You know the "pan" is in pandemic when you find a diagram of the coronavirus on the wall of a home in Bundibugyo. I was intrigued by the personification of those eyes; the medical detail of the protein spikes; the smear of mud on mud to make it adhere.
Adherent to the front of the house, some kind of tag, warning, or an attempt to ward off the evil? I asked a lady I recognized who was greeting us, and she ran around the corner of her house and ripped the paper down, muttering something about the children, then turned to us and affirmed "Ruhanga enka." Only God.
We are all in this same boat. In Iran, we read today, a viral meme about whiskey-and-lemon as a cure for the common cold plus the confusing insistence on high-potency alcohol hand gel, in a country where alcoholic drinks are forbidden, has led to hundreds of people sickened and even dying from the ingestion of toxic industrial methanol. The CDC had to warn Americans against purchasing an additive meant for fish in aquaria that contained chloroquine in the ingredient list, after reports emerged of toxic ingestions to ward off corona. We all want a way to feel safer. For many of us that's information. Reading the literature, checking the stats, examining who died and who did not, clinging to the reasons to assume ourselves into that 85% camp with an almost-assured recovery. For others the fear stokes latent anti-other feelings. Some African communities are threatening to harm anyone from other places, and we don't exactly blend in well. Some American states don't want anyone with out-of-state tags passing through. Yes we should respect the basics of hygiene and socially responsible (read, LIMITED), movement. Yes, we should embrace this season of the hibernation, the limit, the small. It is however heartbreaking to see the way that crisis reveals not only hidden generosity and goodness, but also darker realities.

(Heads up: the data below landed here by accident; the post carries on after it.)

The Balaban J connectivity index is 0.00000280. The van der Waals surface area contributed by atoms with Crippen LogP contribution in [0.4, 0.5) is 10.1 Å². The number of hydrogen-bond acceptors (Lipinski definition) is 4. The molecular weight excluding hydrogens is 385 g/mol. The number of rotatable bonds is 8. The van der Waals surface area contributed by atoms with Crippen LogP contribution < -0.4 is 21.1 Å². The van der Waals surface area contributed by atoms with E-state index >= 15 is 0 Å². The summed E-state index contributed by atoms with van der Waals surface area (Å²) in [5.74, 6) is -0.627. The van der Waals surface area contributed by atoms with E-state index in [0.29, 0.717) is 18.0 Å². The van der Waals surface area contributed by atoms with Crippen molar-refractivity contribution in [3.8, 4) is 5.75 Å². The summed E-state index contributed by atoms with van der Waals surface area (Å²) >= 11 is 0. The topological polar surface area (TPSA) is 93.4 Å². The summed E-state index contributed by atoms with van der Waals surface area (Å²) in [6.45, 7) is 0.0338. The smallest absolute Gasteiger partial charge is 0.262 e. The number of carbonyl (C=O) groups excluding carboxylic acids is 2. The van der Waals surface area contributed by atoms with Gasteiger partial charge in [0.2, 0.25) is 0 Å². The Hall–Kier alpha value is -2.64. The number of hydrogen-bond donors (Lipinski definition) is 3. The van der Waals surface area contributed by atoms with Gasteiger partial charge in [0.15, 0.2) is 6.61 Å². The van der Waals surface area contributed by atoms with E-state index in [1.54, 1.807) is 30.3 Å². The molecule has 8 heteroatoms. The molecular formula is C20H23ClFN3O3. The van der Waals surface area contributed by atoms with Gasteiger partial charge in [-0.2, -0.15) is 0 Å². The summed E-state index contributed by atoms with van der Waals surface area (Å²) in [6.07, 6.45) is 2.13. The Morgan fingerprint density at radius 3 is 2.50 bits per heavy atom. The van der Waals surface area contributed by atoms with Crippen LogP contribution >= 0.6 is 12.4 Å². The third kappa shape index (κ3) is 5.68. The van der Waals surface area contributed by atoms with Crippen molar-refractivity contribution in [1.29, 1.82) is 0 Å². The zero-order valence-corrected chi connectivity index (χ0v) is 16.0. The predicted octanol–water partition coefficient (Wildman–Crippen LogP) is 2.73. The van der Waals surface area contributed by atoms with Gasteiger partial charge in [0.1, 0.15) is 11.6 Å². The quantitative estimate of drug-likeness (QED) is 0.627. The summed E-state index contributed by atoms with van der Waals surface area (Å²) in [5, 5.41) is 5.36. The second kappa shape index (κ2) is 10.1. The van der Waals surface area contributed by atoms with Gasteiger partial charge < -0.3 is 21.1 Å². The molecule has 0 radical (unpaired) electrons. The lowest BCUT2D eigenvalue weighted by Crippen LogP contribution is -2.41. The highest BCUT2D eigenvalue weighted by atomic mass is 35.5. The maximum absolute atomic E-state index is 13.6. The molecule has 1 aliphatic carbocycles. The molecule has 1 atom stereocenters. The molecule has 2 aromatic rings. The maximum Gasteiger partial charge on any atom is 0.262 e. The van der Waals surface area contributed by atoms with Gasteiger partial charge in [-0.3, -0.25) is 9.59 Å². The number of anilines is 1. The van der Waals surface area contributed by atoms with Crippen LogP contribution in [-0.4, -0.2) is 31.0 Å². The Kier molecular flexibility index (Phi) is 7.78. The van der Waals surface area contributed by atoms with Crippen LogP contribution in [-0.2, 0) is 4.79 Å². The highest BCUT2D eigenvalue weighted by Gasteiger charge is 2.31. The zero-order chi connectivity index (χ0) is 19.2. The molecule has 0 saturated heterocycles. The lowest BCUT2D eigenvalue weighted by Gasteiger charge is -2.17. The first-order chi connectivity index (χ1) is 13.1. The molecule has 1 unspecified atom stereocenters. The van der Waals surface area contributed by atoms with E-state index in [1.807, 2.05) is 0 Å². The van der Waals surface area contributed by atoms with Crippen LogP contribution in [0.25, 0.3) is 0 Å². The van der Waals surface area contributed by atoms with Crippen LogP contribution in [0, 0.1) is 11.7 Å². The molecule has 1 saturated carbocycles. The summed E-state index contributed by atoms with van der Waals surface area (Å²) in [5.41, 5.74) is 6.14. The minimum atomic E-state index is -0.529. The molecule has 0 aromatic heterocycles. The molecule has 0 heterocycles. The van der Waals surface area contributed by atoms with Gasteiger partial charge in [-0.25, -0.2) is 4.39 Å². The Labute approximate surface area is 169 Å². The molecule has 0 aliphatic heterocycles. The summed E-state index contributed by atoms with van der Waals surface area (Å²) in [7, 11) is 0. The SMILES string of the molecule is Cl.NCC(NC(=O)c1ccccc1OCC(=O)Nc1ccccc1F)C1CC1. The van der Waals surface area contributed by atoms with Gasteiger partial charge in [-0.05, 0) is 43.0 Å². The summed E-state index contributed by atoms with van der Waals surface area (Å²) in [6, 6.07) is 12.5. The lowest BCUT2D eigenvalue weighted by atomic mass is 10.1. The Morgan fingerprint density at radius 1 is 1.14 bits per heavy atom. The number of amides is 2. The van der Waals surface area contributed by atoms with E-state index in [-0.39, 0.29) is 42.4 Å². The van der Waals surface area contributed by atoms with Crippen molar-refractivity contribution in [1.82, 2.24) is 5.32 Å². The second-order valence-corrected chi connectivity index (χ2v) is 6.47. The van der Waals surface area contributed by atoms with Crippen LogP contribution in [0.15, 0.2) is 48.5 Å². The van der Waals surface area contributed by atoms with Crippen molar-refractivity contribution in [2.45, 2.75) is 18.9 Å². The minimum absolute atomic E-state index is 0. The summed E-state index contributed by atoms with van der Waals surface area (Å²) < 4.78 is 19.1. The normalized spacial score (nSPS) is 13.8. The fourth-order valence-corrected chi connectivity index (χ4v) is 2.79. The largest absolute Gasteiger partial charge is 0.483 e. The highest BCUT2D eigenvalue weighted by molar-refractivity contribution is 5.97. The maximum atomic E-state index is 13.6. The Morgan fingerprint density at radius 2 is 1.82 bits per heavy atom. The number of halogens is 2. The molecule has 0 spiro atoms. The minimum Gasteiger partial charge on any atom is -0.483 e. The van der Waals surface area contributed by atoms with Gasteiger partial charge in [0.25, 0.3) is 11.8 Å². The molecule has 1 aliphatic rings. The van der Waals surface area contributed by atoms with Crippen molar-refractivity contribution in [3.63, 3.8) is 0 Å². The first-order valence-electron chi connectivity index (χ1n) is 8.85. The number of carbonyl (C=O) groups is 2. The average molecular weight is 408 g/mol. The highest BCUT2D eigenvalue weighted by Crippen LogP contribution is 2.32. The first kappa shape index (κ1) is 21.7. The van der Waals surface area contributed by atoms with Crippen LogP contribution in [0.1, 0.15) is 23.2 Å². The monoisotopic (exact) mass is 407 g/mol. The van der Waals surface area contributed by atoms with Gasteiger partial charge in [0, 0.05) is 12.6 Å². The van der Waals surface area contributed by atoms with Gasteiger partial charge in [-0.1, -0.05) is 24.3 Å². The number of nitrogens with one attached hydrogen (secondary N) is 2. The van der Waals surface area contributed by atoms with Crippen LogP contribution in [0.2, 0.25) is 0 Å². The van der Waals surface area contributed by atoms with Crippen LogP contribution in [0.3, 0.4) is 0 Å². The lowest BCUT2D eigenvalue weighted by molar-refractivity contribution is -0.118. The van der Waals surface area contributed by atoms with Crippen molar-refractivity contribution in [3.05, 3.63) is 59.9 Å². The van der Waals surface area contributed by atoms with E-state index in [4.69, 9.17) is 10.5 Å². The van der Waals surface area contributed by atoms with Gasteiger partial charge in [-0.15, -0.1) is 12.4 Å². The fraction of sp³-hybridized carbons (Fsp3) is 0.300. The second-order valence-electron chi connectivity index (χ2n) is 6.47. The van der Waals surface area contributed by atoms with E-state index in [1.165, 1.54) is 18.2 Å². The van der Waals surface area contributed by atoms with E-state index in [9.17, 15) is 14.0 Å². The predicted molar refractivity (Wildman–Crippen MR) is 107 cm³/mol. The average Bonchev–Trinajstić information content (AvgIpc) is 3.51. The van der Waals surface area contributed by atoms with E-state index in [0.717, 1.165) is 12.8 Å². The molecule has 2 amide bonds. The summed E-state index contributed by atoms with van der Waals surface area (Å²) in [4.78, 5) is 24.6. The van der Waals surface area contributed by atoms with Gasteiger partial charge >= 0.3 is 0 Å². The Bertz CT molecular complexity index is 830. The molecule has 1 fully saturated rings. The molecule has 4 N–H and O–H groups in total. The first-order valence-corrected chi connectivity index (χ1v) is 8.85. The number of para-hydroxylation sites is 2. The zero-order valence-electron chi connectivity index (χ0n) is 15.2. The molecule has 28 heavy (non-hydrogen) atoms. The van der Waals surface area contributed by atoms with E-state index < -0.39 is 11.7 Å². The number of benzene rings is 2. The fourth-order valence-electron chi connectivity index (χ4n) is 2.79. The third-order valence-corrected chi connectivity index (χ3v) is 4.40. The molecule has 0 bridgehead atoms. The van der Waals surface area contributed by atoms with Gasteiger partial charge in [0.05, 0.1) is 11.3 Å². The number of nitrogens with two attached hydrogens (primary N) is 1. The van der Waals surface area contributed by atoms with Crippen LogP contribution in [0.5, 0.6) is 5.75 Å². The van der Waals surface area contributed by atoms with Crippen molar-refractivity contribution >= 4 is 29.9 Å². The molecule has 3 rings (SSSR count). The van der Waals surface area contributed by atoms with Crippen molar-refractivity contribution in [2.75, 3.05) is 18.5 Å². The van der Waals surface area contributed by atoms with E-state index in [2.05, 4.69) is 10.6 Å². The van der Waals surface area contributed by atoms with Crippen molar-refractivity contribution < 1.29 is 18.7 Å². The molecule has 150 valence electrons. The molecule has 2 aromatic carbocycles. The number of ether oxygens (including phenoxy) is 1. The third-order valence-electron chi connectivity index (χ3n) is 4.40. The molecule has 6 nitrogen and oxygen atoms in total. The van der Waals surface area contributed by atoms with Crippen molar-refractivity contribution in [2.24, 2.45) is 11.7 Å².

Uganda's cases now number 30; all our neighbouring countries have slowly accumulating counts as well, except for a couple that are either very isolated or very reluctant to test or most likely, both, with zero. The five suspect cases from our hospital on Friday were all tested negative by Saturday night. So we still find ourselves in the peculiar position of brace. Of watching our families in the USA and UK become more and more hemmed in, surrounded. Of some of our kids working long hours in the hospital or garden; of other family members spending their days to protect the vulnerable by keeping our older or immune-challenged people set apart. While we wait for our environment to become like theirs, only without 90% of the response capacity.
while living in the tension that we can't control the story, but we know the one who is writing it can bring good yet.
And while you're at it, remember the Psalms (like 121 above). This song echoes 126 (and Rev 21). I also keep going back to 46 and 23 and 27. And 42 with echoes of Jonah. Or Psalm 91. Post your favourite Psalms and songs for this time.